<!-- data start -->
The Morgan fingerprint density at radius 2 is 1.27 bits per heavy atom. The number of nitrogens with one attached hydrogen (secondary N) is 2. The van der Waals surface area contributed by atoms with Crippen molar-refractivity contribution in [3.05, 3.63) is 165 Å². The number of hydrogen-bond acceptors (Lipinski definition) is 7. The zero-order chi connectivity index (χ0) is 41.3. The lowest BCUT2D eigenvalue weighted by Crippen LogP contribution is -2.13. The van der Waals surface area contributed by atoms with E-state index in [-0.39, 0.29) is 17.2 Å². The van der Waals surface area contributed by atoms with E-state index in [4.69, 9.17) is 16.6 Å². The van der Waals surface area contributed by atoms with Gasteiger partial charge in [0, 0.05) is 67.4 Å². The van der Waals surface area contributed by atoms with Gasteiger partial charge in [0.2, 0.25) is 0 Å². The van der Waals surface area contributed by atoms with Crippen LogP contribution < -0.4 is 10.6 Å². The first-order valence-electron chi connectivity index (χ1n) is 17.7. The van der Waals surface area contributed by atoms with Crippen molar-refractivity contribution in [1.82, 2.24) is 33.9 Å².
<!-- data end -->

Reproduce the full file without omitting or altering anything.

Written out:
The Morgan fingerprint density at radius 2 is 1.27 bits per heavy atom. The number of nitrogens with one attached hydrogen (secondary N) is 2. The van der Waals surface area contributed by atoms with Crippen molar-refractivity contribution in [3.05, 3.63) is 165 Å². The number of hydrogen-bond acceptors (Lipinski definition) is 7. The zero-order chi connectivity index (χ0) is 41.3. The lowest BCUT2D eigenvalue weighted by Crippen LogP contribution is -2.13. The van der Waals surface area contributed by atoms with E-state index in [-0.39, 0.29) is 17.2 Å². The van der Waals surface area contributed by atoms with E-state index in [4.69, 9.17) is 16.6 Å². The van der Waals surface area contributed by atoms with Gasteiger partial charge in [0, 0.05) is 67.4 Å². The van der Waals surface area contributed by atoms with Gasteiger partial charge in [0.2, 0.25) is 0 Å². The van der Waals surface area contributed by atoms with Crippen LogP contribution < -0.4 is 10.6 Å². The first-order valence-electron chi connectivity index (χ1n) is 17.7. The van der Waals surface area contributed by atoms with Crippen molar-refractivity contribution in [1.82, 2.24) is 33.9 Å².